Rob Jenkins: Barack Obama, Mitt Romney and the income tax nonsense

If President Obama were a doctor, and the economy were a patient that came in with a bad case of bronchitis, that patient would now be dying of Stage 4 lung cancer after Dr. O prescribed the wrong medications.

By any rational measure, Obama's policies have proven to be not just inept but downright dangerous. Witness the stubbornly dismal job numbers, the exponential growth of the deficit and the national debt, and the continuing reluctance of corporations to invest in America, choosing instead to sit on billions of dollars in capital.

Yet somehow, with the help of an always-willing media, Obama has been able to shift the focus from his disgraceful job performance to the idea that his opponent, Mitt Romney, has not paid his "fair share" of taxes. Let us examine, for a moment, that assertion.

In 2010 and 2011, Romney and his wife paid more than $6 million in income tax to the federal government. That's $6 million, or about three times more than you or I will probably earn in our lifetimes. Enough to sign a decent left-handed reliever or a backup center. Heck, Dr. Evil was willing to destroy the world for one-sixth as much.

The Romneys also, during that period, contributed more than $7 million to charity. For those of you who studied "new math" back in the 1980s, 7 is one more than 6.

The Obamas, by comparison, paid a little more than $600,000 in taxes those two years, while contributing $400,000 to charity.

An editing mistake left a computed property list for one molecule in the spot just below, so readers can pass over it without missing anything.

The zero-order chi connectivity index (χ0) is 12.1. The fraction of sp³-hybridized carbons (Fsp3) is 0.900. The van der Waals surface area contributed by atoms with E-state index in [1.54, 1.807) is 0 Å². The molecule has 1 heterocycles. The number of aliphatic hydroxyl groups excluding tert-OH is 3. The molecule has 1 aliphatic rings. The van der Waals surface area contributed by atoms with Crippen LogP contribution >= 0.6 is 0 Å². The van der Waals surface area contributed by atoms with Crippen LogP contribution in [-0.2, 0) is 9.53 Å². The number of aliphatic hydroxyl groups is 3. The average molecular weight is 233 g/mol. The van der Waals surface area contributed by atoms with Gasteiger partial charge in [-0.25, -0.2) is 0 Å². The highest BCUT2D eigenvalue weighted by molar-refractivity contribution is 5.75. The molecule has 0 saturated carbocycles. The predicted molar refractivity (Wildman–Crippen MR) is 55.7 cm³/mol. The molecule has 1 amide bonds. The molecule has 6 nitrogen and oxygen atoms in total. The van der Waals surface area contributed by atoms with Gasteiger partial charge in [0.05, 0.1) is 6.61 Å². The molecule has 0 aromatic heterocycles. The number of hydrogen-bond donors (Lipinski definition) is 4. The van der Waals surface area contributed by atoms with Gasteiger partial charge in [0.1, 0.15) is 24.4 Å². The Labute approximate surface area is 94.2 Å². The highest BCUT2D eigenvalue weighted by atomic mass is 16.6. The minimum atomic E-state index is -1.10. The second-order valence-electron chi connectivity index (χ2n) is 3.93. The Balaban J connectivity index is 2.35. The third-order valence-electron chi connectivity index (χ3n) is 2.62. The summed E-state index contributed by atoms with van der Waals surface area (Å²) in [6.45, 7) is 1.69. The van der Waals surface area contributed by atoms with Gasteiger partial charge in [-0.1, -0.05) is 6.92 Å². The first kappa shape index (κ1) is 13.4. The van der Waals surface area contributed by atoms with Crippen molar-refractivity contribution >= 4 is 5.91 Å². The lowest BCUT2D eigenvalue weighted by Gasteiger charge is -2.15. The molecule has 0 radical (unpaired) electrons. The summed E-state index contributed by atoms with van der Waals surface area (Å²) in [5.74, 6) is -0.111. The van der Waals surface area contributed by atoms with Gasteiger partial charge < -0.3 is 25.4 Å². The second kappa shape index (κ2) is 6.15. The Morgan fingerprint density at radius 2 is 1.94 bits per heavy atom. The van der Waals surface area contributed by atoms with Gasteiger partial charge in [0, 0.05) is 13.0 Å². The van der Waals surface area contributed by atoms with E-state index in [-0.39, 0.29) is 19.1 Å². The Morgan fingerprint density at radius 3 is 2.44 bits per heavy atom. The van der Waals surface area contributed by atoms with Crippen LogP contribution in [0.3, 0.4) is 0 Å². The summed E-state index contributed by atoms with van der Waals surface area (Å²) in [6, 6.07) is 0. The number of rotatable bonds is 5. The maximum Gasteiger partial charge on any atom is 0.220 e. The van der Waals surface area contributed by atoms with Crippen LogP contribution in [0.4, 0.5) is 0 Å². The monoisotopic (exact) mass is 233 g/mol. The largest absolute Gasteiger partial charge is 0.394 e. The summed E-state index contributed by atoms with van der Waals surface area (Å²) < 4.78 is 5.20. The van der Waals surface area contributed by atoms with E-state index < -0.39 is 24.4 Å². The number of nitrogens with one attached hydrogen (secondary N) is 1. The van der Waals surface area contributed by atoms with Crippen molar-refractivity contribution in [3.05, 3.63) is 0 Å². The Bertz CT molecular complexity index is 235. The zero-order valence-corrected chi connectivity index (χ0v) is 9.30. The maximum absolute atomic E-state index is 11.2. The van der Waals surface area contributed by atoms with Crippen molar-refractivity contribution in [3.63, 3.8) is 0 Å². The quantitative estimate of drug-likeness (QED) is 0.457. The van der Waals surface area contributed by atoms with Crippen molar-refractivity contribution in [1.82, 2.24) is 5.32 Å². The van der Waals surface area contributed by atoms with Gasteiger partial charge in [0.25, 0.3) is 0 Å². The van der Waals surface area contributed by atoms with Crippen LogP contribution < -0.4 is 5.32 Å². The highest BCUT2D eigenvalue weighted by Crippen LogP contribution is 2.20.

Somebody please explain to me how a guy who paid one-tenth as much in federal income tax gets away with accusing his opponent of not paying enough. In any sane universe, that would be outrageous. Fortunately for Obama, this is America during an election year. Sanity is not an issue.

"Oh, but it's all about the tax rate," you say. "Romney only paid about 15 percent. Obama paid more than 20."

First of all, who cares? In the real world, as opposed to the one leftists inhabit, 6 million is still 10 times more than 600,000. I know I'd rather have $6 million than $600,000, but maybe that's only because I'm a greedy conservative.

Secondly -- and this is where Americans' general ignorance of all things economic really shines through -- Romney paid 15 percent because nearly all of his income came from investments. And by law, 15 percent is the correct tax rate on investment income.

To those who maintain that Romney didn't pay his "fair share," I would like to say: Please explain to me what's so fair about someone paying more taxes than he or she legally owes. Would you want to be forced to pay more taxes than you owe? Would you think that's fair?

And above all, why is it "greed" for Romney to want to keep more of the money he earned, and not "greed" when you want to do it?

Rob Jenkins is a local writer and the author of "Family Man: The Art of Surviving Domestic Tranquility." Email Rob at rjenkinsgdp@yahoo.com, follow him on TwitterThe Book on Facebook.